Cellular and Molecular Biology of Autism Spectrum Disorders


by

Anna Strunecka

DOI: 10.2174/97816080519601100101
eISBN: 978-1-60805-196-0, 2010
ISBN: 978-1-60805-396-4



Recommend this eBook to your Library

Indexed in: Chemical Abstracts, Scopus

Over the past several decades the incidence of autism spectrum disorders (ASD) has increased dramatically. The etiology of ASD remains...[view complete introduction]

Table of Contents

Foreword

- Pp. i

Stephen M. Edelson

Download Free

Preface

- Pp. ii- (1)

Anna Strunecka and Russell L. Blaylock

Download Free

List of Contributors

- Pp. iii

Anna Strunecka, Russell L. Blaylock, Mark A. Hyman and Ivo Paclt

Download Free

Autism Spectrum Disorders: Clinical Aspects

- Pp. 1-16 (16)

Ivo Paclt and Anna Strunecka

View Abstract Purchase Chapter

The Cerebellum in Autism Spectrum Disorders

- Pp. 17-31 (15)

Russell L. Blaylock

View Abstract Purchase Chapter

Dysregulation of Glutamatergic Neurotransmission in Autism Spectrum Disorders

- Pp. 32-46 (15)

Anna Strunecka

View Abstract Purchase Chapter

Immunoexcitotoxicity as a Central Mechanism of Autism Spectrum Disorders

- Pp. 47-72 (26)

Russell L. Blaylock

View Abstract Purchase Chapter

Immune Dysfunction in Autism Spectrum Disorders

- Pp. 73-81 (9)

Russell L. Blaylock

View Abstract Purchase Chapter

Gastrointestinal Disorders and Autism Spectrum Disorders: A Causal Link or a Secondary Consequence?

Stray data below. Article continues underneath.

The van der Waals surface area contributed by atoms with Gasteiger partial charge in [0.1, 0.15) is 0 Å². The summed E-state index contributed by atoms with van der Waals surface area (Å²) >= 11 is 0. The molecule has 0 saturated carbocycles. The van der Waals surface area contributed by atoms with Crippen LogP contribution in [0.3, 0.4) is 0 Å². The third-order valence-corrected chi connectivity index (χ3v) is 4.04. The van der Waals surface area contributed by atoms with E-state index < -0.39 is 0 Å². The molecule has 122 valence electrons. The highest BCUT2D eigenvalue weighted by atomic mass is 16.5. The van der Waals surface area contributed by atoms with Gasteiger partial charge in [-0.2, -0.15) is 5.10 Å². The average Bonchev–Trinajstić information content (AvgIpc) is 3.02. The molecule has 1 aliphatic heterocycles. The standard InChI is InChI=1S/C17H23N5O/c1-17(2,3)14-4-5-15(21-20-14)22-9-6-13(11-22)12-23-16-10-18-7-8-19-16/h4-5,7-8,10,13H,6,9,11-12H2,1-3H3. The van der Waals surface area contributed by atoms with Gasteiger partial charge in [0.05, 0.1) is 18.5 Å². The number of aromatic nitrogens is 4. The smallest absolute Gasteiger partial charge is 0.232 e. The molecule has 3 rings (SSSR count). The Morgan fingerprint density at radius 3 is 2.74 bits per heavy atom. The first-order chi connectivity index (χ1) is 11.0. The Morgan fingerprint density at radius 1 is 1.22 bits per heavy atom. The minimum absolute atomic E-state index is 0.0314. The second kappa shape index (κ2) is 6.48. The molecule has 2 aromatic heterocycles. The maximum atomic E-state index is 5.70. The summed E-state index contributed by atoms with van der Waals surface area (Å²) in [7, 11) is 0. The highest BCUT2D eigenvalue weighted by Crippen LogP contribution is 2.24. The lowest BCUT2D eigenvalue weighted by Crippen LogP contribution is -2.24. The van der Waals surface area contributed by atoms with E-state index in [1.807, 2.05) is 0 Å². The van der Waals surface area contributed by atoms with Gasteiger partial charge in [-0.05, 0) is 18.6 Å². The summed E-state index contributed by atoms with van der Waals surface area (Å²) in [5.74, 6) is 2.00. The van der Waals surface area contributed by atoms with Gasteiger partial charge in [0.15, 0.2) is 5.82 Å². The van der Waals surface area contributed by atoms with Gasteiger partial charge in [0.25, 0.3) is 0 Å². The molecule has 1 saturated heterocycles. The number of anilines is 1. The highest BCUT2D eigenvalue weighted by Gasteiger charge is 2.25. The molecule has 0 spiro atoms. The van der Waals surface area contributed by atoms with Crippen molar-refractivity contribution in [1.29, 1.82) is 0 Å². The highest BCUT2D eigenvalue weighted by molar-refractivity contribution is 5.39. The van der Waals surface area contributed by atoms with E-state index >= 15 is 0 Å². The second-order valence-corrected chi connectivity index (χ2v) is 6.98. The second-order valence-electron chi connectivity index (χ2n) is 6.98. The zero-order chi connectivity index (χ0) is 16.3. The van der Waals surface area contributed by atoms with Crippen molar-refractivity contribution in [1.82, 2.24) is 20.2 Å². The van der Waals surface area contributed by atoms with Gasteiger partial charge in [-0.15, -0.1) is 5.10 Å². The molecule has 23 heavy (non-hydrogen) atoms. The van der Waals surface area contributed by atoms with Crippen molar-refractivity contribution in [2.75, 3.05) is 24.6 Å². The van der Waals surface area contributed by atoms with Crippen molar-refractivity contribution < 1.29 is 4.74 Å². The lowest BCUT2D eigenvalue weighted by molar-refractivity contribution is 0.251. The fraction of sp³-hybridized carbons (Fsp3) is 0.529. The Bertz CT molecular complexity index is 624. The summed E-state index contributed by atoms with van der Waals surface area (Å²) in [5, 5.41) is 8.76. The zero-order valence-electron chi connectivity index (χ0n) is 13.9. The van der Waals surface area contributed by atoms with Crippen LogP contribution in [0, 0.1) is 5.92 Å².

- Pp. 82-99 (18)

Anna Strunecka

View Abstract Purchase Chapter

Biochemical Changes in ASD

- Pp. 100-120 (21)

Anna Strunecka

View Abstract Purchase Chapter

Searching the Role of Mercury in Autism Spectrum Disorders

- Pp. 121-147 (27)

Anna Strunecka and Russell L. Blaylock

View Abstract Purchase Chapter

Fluoride and Aluminum: Possible Risk Factors in Etiopathogenesis of Autism Spectrum Disorders

- Pp. 148-161 (14)

Anna Strunecka and Russell L. Blaylock

View Abstract Purchase Chapter

The Role of Melatonin in Etiopathogenesis and Therapy of Autism Spectrum Disorders

- Pp. 162-172 (11)

Anna Strunecka, Russell L. Blaylock, Mark A. Hyman and Ivo Paclt

View Abstract Purchase Chapter

The Search for Plausible Role of Oxytocin in Etiology and Therapy of Autism Spectrum Disorders

- Pp. 173-185 (13)

Anna Strunecka, Russell L. Blaylock, Mark A. Hyman and Ivo Paclt

View Abstract Purchase Chapter

Regulation of Cortisol Levels in Autistic Individuals and their Mothers

- Pp. 186-198 (13)

Anna Strunecka, Russell L. Blaylock, Mark A. Hyman and Ivo Paclt

View Abstract Purchase Chapter

Reproductive Hormones and Autism Spectrum Disorders

- Pp. 199-205 (7)

Russell L. Blaylock

View Abstract Purchase Chapter

Addendum. Autism: Is It All in the Head?

- Pp. 206-216 (11)

Mark A. Hyman

View Abstract Purchase Chapter

Index

- Pp. 217-223 (7)

Anna Strunecka, Russell L. Blaylock, Mark A. Hyman and Ivo Paclt